- What Is Hellenismos?
- I heard from one person that doing X wasn’t Hellenismos, but someone else says it’s historically valid. How do I know if it’s real Hellenismos or not?
- Who was this Emperor Julian guy and what does he have to do with Hellenismos?
- Is ‘Hellenismos’ Hellenic reconstruction?
- This guy I know said what I’m doing isn’t Hellenismos, but I think it is! How do I tell him Hellenismos is whatever I want it to be?
- What are primary and secondary sources? What are their differences?
- I heard syncretic paths, like Graeco-Roman, or Graeco-Aegyptian aren’t really Hellenismos?
- Is it “Hellenistic” or “Hellenic”?
- Are you a Devotional or Immersive polytheist? What’s the difference between the two?
What Is Hellenismos?
“Hellenismos”, in 21st Century English, is a word used to describe Hellenic polytheism; in modern Greek, “Hellenismos” is more comparable to the English word “Hellenism”, meaning “to be Greek” or “Greekness” if translated to English, and is used to describe anything having to do with the whole of Greek/Hellenic culture, ancient or modern, including the Greek Orthodox sect of Christianity.
In the context of a movement to revive or reconstruct pre-Christian Hellenic religion, though, “Hellenismos” is a distinct religious movement with its own history that is separate from Wicca, Eclectic Paganism, Heathenery, Neodruidry, and many other religions typically lumped under the (neo)pagan umbrella. Because of the connotation of the word in Greek, Hellenismos is generally considered to be a polytheism that exclusively or near-exclusively honours the Hellenic pantheon in a manner that more resembles what is known of ancient Greek practises than Wicca or other (neo)pagan religions.
You could always check sources for yourself and see if it IS historical or not, and then judge for yourself whether or not it: a) can easily fit the basic ritual script, b) fills a gap in the ancient record, or c) fills a modern spiritual need unaddressed by the ancient record.
As an aside, the eCauldron Hellenismos FAQ states:
An Important Note: No one speaks for the entire world community of Hellenes (including the author of this FAQ!), nor is there any central religious body that dictates dogma, ritual, or membership requirements. Hellenic religion was, and remains, pluralistic in the extreme. Therefore, not everyone who worships the ancient Greek gods will agree with every detail of what follows. That is as it should be, and need not be a cause for concern or ill will.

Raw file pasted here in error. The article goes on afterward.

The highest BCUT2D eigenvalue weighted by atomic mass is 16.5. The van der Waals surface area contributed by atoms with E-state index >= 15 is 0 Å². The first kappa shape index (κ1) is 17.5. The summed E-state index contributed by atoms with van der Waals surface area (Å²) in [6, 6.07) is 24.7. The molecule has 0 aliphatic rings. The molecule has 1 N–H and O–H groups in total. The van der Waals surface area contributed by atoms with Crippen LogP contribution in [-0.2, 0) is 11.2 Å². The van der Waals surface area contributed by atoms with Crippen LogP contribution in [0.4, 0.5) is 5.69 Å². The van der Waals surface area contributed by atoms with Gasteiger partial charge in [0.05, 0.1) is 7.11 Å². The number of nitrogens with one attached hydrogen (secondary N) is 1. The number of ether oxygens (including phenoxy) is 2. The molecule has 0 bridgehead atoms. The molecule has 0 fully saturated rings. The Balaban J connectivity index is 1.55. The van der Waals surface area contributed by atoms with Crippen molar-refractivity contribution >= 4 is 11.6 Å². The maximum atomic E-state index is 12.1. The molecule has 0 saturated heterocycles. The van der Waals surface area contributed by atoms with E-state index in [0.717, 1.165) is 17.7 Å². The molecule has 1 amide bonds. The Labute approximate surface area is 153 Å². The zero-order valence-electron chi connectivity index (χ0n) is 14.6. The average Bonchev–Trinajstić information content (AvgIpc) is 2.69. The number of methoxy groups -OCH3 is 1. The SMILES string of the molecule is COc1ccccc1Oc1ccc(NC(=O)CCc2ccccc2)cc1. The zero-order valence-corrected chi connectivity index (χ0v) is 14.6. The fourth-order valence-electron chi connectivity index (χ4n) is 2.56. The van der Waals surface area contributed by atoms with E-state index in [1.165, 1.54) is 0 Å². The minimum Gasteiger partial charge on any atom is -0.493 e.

So, basically, just like with the ancient Greeks, there are going to be differences in practise depending on the local traditions and philosophies a person focuses on.
Who was this Emperor Julian guy and what does he have to do with Hellenismos?
The term “Hellenismos” is often credited as being initially coined by Emperor Julian, the last polytheistic/pagan Emperor of the Roman Empire. Unfortunately, this isn’t true. Julian more often used hellēnizein, essentially synonymous. The oldest source on “Hellenismos”, in a religious context is from a Jewish writer.
Regardless, I still recommend checking out his work.
Yes and no.
eCauldron.com defines “Reconstructionist”:
Reconstructionism, as used here, is a methodology for developing and practising ancient religions in the modern world. Reconstructionists believe that the religious expressions of the ancients were valid and have remained so across time and space. We believe that it is both possible and desirable to practice ancient religions—albeit in modified form—in the modern world.
Some Hellenistai feel that there is already enough of an established practise now, so eschew the term “reconstruction” as they don’t feel that they are “reconstructing” anything anymore. Furthermore, some Hellenistai are so deeply wrought in their spiritual lives that their practises go far above and beyond merely “reconstructed” ancient practise and consider most of their practises and rituals to be “innovations” built from either the reconstructionist method or beyond that. Furthermore, there are some living Hellenes/Greeks who claim to practise an unbroken tradition of polytheism that somehow managed to survive underground since early Christian times —as dubious as such claims tend to be, if taken to be true, well, that’s clearly not “reconstruction”, but easily argued to fall within the scope of “Hellenismos”.
Well, first off, I can’t tell you how to do that, if only because Hellenismos is not “whatever you want it to be”. That said, Hellenismos certainly encompasses many practises, dozens of philosophies, and indeed, ancient Hellas was a loosely-connected collection of thirty-some tribes, and thus the religious practises of ancient Hellas, were not a unified, monolithic organisation of rituals, and there were dozens of philosophical schools founded by ancient Hellenes, so clearly there is no singluar way to practise Hellenismos.